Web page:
If there’s one thing everyone seems to agree on about Comcast’s new wireless service, it’s that the cable giant is playing it safe, and the four major carriers don’t have much to worry about.
At least not yet.
A day after Comcast revealed its wireless strategy in detail, analysts say the planned offering wasn’t aggressive enough on pricing, features, or availability to truly threaten the big players. But by giving a special deal to its best cable TV subscribers, Comcast signaled that it’s taking aim at the still small, but growing threat from TV-like services delivered over the Internet.
The new wireless service, called Xfinity Mobile, will be available later this year—but only to customers who live in Comcast’s current 39-state region. Comcast will charge $65 per line for an unlimited data plan, but only $45 per line for customers of its high-end X1 video and Internet packages. Comcast doesn’t have its own wireless network so the service will run on a combination of leased airwaves from Verizon and the cable company’s 16 million Wi-Fi hotspots.
Overall, Comcast’s initial strategy is low cost and low risk, notes Goldman Sachs analyst Brett Feldman. Comcast won’t have any big capital outlays to build some kind of new network and, by focusing on wooing existing customers, additional marketing and billing costs will be minimal, Feldman says. But for the existing mobile carriers, the “initial launch into an already competitive wireless market is not likely to be meaningfully disruptive,” he writes.
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Still, after a year or two, Comcast could make modest inroads particularly with the higher-income households that it already has as customers, Feldman expects. That would make the service more of a threat to Verizon (VZ) and AT&T (T) than T-Mobile (TMUS) and Sprint (S), which have lower market share in that segment, Feldman says.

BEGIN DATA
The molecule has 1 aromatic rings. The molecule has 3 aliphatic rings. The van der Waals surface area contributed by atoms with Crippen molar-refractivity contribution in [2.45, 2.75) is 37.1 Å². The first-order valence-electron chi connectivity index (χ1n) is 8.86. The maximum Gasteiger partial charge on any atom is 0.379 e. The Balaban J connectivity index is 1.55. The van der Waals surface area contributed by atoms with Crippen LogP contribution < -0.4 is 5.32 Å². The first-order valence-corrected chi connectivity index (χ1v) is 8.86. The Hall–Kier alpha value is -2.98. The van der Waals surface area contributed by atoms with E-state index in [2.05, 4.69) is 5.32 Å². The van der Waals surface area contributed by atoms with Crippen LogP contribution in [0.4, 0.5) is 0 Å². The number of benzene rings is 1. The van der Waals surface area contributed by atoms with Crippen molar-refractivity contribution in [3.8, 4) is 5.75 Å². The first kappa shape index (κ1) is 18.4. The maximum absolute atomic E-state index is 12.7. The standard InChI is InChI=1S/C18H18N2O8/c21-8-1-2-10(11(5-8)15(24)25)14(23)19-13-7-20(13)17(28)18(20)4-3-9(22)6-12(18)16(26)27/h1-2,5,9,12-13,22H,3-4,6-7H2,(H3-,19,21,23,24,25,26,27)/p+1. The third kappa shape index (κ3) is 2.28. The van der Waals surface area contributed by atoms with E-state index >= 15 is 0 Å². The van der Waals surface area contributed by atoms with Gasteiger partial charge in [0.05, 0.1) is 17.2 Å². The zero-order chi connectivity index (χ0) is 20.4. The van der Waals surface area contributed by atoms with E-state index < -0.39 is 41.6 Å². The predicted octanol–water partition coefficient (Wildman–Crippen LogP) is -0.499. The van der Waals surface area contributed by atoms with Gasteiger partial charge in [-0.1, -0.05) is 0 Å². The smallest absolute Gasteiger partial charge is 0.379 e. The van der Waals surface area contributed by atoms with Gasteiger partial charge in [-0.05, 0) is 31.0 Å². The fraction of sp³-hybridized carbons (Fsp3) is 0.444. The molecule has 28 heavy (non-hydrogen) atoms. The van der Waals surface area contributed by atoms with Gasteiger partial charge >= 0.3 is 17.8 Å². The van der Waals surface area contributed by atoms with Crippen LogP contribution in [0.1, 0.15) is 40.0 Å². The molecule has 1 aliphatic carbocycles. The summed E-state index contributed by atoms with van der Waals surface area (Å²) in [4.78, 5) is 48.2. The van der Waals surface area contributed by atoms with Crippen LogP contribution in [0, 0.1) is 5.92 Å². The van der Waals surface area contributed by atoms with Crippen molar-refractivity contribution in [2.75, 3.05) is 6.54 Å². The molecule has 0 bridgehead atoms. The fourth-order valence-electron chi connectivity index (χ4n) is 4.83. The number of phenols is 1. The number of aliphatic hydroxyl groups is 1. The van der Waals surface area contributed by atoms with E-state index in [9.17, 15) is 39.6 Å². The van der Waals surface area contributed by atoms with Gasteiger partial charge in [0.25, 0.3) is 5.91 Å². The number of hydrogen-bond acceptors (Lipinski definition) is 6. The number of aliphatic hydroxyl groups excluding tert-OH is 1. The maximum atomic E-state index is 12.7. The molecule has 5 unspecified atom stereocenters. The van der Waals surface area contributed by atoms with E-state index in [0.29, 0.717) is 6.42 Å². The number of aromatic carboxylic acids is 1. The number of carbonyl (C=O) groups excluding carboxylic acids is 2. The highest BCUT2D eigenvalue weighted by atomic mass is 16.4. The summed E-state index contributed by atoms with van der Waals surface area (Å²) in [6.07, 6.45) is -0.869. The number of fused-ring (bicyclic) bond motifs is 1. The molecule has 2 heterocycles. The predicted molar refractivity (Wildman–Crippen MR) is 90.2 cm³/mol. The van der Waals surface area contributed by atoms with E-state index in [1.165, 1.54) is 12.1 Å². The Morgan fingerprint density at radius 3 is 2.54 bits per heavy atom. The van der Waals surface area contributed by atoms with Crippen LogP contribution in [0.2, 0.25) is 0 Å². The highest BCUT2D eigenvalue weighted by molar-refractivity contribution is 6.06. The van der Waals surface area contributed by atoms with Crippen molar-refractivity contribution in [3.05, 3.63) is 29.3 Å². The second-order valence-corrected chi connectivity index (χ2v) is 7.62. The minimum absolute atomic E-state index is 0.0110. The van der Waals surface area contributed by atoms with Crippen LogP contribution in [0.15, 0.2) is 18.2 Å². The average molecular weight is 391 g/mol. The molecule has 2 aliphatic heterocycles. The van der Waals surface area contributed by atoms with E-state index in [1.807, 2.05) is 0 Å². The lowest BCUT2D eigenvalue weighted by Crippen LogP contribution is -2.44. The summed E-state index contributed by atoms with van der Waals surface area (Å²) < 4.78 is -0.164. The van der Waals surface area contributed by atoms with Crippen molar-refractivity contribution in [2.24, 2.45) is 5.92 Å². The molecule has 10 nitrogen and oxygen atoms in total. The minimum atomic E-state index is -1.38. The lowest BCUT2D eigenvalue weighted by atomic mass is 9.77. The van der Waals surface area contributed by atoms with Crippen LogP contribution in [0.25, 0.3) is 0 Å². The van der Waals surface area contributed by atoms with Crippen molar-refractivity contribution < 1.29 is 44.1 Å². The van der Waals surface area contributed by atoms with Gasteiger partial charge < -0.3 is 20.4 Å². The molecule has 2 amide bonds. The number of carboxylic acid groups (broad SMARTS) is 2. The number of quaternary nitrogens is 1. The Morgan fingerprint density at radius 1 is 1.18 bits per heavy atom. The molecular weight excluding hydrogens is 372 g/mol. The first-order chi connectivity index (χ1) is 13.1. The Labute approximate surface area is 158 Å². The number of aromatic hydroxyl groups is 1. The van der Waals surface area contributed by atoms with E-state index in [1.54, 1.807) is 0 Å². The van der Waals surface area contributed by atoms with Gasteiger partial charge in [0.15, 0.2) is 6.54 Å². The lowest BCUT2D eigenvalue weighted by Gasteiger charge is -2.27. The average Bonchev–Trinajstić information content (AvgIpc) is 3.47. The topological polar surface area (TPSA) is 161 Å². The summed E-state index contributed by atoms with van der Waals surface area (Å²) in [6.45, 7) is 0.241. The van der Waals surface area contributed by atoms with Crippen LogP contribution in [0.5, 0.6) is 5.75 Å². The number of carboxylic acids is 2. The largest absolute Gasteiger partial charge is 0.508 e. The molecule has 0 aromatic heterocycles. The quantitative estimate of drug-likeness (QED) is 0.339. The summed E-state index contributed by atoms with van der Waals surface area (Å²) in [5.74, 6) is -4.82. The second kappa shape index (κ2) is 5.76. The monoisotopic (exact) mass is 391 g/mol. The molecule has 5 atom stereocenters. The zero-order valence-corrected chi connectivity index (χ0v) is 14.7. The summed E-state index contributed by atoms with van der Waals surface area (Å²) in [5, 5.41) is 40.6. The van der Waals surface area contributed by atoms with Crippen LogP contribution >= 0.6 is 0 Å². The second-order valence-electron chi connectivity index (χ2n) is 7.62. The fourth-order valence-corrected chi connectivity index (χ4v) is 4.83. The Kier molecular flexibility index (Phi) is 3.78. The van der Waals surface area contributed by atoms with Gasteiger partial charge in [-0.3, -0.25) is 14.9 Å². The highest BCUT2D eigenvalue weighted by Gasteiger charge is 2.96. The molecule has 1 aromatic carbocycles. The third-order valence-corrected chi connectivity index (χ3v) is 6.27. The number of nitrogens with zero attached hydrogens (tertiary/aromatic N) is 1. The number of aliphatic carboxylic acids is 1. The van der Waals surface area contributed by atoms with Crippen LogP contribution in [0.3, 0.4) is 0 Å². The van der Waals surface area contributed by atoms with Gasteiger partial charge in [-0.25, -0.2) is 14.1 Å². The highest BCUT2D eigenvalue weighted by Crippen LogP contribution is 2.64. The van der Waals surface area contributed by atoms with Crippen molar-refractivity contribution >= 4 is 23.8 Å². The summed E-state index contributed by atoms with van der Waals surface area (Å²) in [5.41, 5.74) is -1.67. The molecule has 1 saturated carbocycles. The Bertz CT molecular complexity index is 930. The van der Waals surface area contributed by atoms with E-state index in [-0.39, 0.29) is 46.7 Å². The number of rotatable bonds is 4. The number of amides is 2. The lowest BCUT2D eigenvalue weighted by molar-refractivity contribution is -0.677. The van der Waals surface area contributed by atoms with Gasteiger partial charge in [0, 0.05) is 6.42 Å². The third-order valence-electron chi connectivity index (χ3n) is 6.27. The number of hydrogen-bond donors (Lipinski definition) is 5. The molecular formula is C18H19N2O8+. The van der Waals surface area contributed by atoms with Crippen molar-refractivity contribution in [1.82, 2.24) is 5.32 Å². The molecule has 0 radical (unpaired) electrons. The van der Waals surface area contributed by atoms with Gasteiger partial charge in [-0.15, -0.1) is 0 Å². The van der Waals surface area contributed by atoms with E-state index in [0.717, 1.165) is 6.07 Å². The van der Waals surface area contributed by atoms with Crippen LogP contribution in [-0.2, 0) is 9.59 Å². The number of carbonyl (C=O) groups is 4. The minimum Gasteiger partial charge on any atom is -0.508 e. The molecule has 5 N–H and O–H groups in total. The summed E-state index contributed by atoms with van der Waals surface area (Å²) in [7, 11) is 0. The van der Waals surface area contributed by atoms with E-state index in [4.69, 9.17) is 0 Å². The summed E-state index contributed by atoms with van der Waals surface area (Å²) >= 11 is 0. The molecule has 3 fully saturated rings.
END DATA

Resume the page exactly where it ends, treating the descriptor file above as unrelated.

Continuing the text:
Comcast’s goal at the start is mostly to protect its cable TV business, according to Macquarie Research analyst Amy Yong. The company could be under a new attack within a year or two as the wireless carriers deploy super-fast 5G networks that can easily carry streaming video services capable of replacing the cable bundle. But that gives Comcast some time to figure out how to best to shape its wireless offering, she says.
“The strategic/financial rationale was clear: protect their core cable business rather than compete with the Big-4,” Yong writes. “Their wireless pursuit will be measured and methodical as they crawl, walk, and run.”
Cowen analyst Colby Synesael agrees that Comcast’s initial wireless foray appears to be more of a trial at this stage. “Xfinity Mobile could be seen as ‘testing the waters’ as Comcast will use the knowledge gained, and level of success (or lack of success), in determining next steps in the inevitable convergence of content and wireless distribution,” he writes.
The proposed pricing is most appealing for a single customer with high data usage who already subscribes to one of Comcast’s top X1 video plans and would qualify for the $45 unlimited plan–cheaper than any major carrier currently offers. At $65 per line for anyone not already paying Comcast’s (CMCSA) premium video rates—and with no family plan discount—the service isn’t particularly competitive for many other wireless consumers.
The target profile matches young millennial customers most at risk of cutting the cord and switching to one of the new Internet TV services, sometimes called over-the-top or OTT, from AT&T, Dish Network (DISH) or Google’s (GOOGL) YouTube, J.P. Morgan Chase analyst Philip Cusick notes.
“We find it particularly interesting that the package could be most attractive to single users that take high-end video–theoretically a customer base that could be most at risk to moving to an OTT video offer,” Cusick writes. “If dropping video for an OTT offer would cost the customer her bundle discount on wireless as well as broadband, the economic incentive to switch erodes quickly.”
Ultimately, though, the prospect of cable companies offering wireless service and wireless companies offering video TV service could be bad for investors in both industries, until the market sorts out the long-term winners, Pacific Crest analyst Andy Hargreaves says.
“The incremental competition (Comcast wireless) represents will spur additional efforts from major wireless players to compete in video and in-home broadband, setting up a battle in all three major markets that is likely to be waged over the next decade,” Hargreaves writes. “While the winners are likely to emerge as even larger and more durable franchises, we see the battle as a negative for both big wireless and cable.”